Many growing businesses stress about hiring but give off the attitude that “Immigrants need not apply.” My name is Stuart Rudner and I see that normally the companies two biggest concerns are:
- Can we afford more staff?
- Am I hiring the right person?
From the lawyer perspective the risks include:
- A Human Rights claim
- Failing to put a strong contract in place
- Failing to make the offer conditional
- Making representations that will expose the company to liability
Human Rights in the Hiring Process
Human rights legislation protects people from discrimination in the hiring process. Most employers know that they cannot explicitly discriminate based on protected grounds; job postings that say things like “Immigrants need not apply” are few and far between. However, employers often inadvertently expose themselves to claims by acquiring information relating to a prohibited ground. For example, they might learn that a candidate is undergoing cancer treatment, or trying to have children. When they subsequently choose another candidate for perfectly legitimate reasons, the unsuccessful candidate can make an allegation that the real reason for the decision was the prohibited ground, and the onus then falls on the organization to disprove it, which can be quite difficult.
The solution: As we often say, “you don’t want to know any more than you need to”. Avoid obtaining unnecessary information, whether it comes from idle chit chat during an interview, social media, or otherwise. And, in order to defend any hiring decisions, document the reasons why candidates were or were not succesful.
The single best thing you can do to protect your rights as an employer is to have every employee sign a strong employment agreement. Every employee in Canada has a contract of employment; however, in many cases, the contract is verbal and includes many terms that are implied by law and are there for the benefit of the employee. Among others, these include the requirement to provide “reasonable notice” in the event of dismissal, which can be a tremendous cost which a well-written termination clause can dramatically reduce.
Stuart Rudner- Toronto Employment Lawyer
That said, the best-written contract will be worthless if not implemented properly. Unfortunately, many employers still have employees sign agreements when they start work, or even after. By that time, they already have a verbal agreement in place.
The best time for an employer to protect their rights is when they make an offer of employment; done properly, a contract can be used to increase flexibility while also reducing costs and obligations.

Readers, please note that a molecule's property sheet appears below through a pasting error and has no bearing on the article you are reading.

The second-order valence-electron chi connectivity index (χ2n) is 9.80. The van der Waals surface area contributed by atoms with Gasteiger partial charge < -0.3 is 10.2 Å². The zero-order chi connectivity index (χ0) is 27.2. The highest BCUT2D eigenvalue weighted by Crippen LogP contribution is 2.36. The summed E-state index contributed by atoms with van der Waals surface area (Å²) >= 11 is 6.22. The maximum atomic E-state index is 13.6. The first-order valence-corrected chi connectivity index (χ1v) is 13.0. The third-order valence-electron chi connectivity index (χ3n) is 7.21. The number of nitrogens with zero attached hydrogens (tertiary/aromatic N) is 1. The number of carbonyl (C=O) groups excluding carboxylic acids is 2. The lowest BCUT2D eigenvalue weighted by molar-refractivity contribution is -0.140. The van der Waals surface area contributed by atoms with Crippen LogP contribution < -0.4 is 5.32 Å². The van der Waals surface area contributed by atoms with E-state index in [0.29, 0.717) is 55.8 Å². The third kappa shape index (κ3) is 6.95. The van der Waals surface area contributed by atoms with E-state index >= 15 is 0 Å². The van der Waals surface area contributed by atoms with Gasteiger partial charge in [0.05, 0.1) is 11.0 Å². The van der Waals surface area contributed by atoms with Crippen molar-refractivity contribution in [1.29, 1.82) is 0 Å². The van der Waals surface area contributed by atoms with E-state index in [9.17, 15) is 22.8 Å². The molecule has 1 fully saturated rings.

Conditional Offers & Permanent Residency
Before firming up an offer of employment, a prospective employer should ensure that the candidate is legally entitled to work in Canada, and conduct any background or reference checks that would be appropriate. They should not assume that this is automatic; if they want the offer to be conditional, then it should explicitly state this.
Read more: Andrew Feldstein- Toronto Family Lawyer
While employers can require that a candidate is legally entitled to work in Canada, they cannot ask where they are from, and they cannot insist that the candidate be eligible to work in Canada on a permanent basis. This was confirmed in Haseeb v Imperial Oil Limited, in which the Tribunal found that a permanence requirement was discriminatory on the ground of citizenship. Candidates who have work visas and permits which allow them to work in Canada on a non-permanent basis should be given due consideration for available positions.
Misrepresentation and Inducement
If you induce someone to leave secure employment in order to join your organization, and/or you mislead someone about the position available, their career prospects, compensation, or otherwise, you risk exposing the company to additional liability. First, inducement is a factor that will increase an employee’s entitlement to severance – though this can be neutralized by using an effective termination clause in an enforceable contract. Second, misrepresentations can be relied upon to bring an action against the employer.
The Bottom Line
The hiring process can be a legal minefield. However, through proper policies, procedures, and contracts, employers can protect themselves.
The employment laws in Canada are drafted for the primary purpose of protecting employees. Employers need to understand their rights and obligations so that they can make informed, strategic decisions. We help them to do so.
Author: Stuart Rudner
Founding Partner, Rudner Law
If you enjoyed Stuart Rudner’s article and you need to reach out to a employment lawyer or immigration law, please reach out to our law firm toll free 844-466-6529